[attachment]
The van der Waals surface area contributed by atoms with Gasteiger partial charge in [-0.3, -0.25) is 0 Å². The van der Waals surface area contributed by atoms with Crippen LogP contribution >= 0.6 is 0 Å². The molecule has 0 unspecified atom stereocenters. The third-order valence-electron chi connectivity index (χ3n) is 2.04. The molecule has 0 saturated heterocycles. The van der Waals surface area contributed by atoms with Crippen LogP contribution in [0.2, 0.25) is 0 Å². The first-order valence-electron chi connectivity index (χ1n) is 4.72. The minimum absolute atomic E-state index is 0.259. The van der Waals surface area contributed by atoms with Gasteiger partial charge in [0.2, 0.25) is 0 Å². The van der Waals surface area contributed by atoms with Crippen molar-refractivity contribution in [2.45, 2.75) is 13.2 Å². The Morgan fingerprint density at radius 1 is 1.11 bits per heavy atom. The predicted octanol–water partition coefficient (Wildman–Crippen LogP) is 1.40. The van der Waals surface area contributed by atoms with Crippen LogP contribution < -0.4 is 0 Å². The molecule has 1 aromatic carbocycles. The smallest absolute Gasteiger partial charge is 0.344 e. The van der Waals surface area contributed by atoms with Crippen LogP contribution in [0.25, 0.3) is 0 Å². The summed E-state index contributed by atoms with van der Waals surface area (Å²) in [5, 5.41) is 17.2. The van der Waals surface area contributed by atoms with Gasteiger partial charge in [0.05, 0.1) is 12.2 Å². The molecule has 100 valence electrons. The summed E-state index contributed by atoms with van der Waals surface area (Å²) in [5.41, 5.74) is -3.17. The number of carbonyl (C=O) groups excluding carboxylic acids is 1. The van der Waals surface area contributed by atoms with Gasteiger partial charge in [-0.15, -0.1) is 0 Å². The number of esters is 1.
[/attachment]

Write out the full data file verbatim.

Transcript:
The van der Waals surface area contributed by atoms with Gasteiger partial charge in [-0.3, -0.25) is 0 Å². The van der Waals surface area contributed by atoms with Crippen LogP contribution >= 0.6 is 0 Å². The molecule has 0 unspecified atom stereocenters. The third-order valence-electron chi connectivity index (χ3n) is 2.04. The molecule has 0 saturated heterocycles. The van der Waals surface area contributed by atoms with Crippen LogP contribution in [0.2, 0.25) is 0 Å². The first-order valence-electron chi connectivity index (χ1n) is 4.72. The minimum absolute atomic E-state index is 0.259. The van der Waals surface area contributed by atoms with Gasteiger partial charge in [0.2, 0.25) is 0 Å². The van der Waals surface area contributed by atoms with Crippen molar-refractivity contribution in [2.45, 2.75) is 13.2 Å². The Morgan fingerprint density at radius 1 is 1.11 bits per heavy atom. The predicted octanol–water partition coefficient (Wildman–Crippen LogP) is 1.40. The van der Waals surface area contributed by atoms with Crippen LogP contribution < -0.4 is 0 Å². The molecule has 1 aromatic carbocycles. The smallest absolute Gasteiger partial charge is 0.344 e. The van der Waals surface area contributed by atoms with Crippen LogP contribution in [0.25, 0.3) is 0 Å². The summed E-state index contributed by atoms with van der Waals surface area (Å²) in [5, 5.41) is 17.2. The van der Waals surface area contributed by atoms with Gasteiger partial charge in [0.05, 0.1) is 12.2 Å². The molecule has 100 valence electrons. The summed E-state index contributed by atoms with van der Waals surface area (Å²) in [5.41, 5.74) is -3.17. The number of carbonyl (C=O) groups excluding carboxylic acids is 1. The van der Waals surface area contributed by atoms with Gasteiger partial charge in [-0.15, -0.1) is 0 Å². The number of esters is 1.